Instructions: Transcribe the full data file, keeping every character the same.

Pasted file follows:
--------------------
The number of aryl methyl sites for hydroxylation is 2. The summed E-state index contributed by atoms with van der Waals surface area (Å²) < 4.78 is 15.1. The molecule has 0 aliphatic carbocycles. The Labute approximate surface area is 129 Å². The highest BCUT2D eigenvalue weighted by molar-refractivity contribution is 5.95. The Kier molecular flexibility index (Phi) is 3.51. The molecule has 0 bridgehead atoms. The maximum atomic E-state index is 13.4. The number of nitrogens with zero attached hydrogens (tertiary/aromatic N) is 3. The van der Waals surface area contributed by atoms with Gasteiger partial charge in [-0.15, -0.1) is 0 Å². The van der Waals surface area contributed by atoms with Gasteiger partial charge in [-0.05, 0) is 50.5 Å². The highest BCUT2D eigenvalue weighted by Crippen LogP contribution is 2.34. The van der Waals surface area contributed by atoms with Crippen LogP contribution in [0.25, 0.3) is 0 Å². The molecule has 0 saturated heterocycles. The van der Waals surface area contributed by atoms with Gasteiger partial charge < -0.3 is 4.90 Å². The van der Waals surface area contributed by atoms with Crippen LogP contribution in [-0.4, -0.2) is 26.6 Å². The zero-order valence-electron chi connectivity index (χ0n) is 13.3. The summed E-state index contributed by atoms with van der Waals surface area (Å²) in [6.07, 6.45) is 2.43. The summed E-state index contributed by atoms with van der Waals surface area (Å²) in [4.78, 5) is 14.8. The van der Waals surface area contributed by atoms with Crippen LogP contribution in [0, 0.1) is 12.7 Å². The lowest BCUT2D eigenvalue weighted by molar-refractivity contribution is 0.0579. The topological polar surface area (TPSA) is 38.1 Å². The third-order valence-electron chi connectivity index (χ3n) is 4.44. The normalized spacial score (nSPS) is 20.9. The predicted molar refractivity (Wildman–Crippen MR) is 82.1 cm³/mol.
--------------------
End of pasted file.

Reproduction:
The number of aryl methyl sites for hydroxylation is 2. The summed E-state index contributed by atoms with van der Waals surface area (Å²) < 4.78 is 15.1. The molecule has 0 aliphatic carbocycles. The Labute approximate surface area is 129 Å². The highest BCUT2D eigenvalue weighted by molar-refractivity contribution is 5.95. The Kier molecular flexibility index (Phi) is 3.51. The molecule has 0 bridgehead atoms. The maximum atomic E-state index is 13.4. The number of nitrogens with zero attached hydrogens (tertiary/aromatic N) is 3. The van der Waals surface area contributed by atoms with Gasteiger partial charge in [-0.15, -0.1) is 0 Å². The van der Waals surface area contributed by atoms with Gasteiger partial charge in [-0.05, 0) is 50.5 Å². The highest BCUT2D eigenvalue weighted by Crippen LogP contribution is 2.34. The van der Waals surface area contributed by atoms with Crippen LogP contribution in [0.25, 0.3) is 0 Å². The molecule has 0 saturated heterocycles. The van der Waals surface area contributed by atoms with Gasteiger partial charge < -0.3 is 4.90 Å². The van der Waals surface area contributed by atoms with Crippen LogP contribution in [-0.4, -0.2) is 26.6 Å². The zero-order valence-electron chi connectivity index (χ0n) is 13.3. The summed E-state index contributed by atoms with van der Waals surface area (Å²) in [6.07, 6.45) is 2.43. The summed E-state index contributed by atoms with van der Waals surface area (Å²) in [4.78, 5) is 14.8. The van der Waals surface area contributed by atoms with Crippen LogP contribution in [0, 0.1) is 12.7 Å². The lowest BCUT2D eigenvalue weighted by molar-refractivity contribution is 0.0579. The topological polar surface area (TPSA) is 38.1 Å². The third-order valence-electron chi connectivity index (χ3n) is 4.44. The normalized spacial score (nSPS) is 20.9. The predicted molar refractivity (Wildman–Crippen MR) is 82.1 cm³/mol.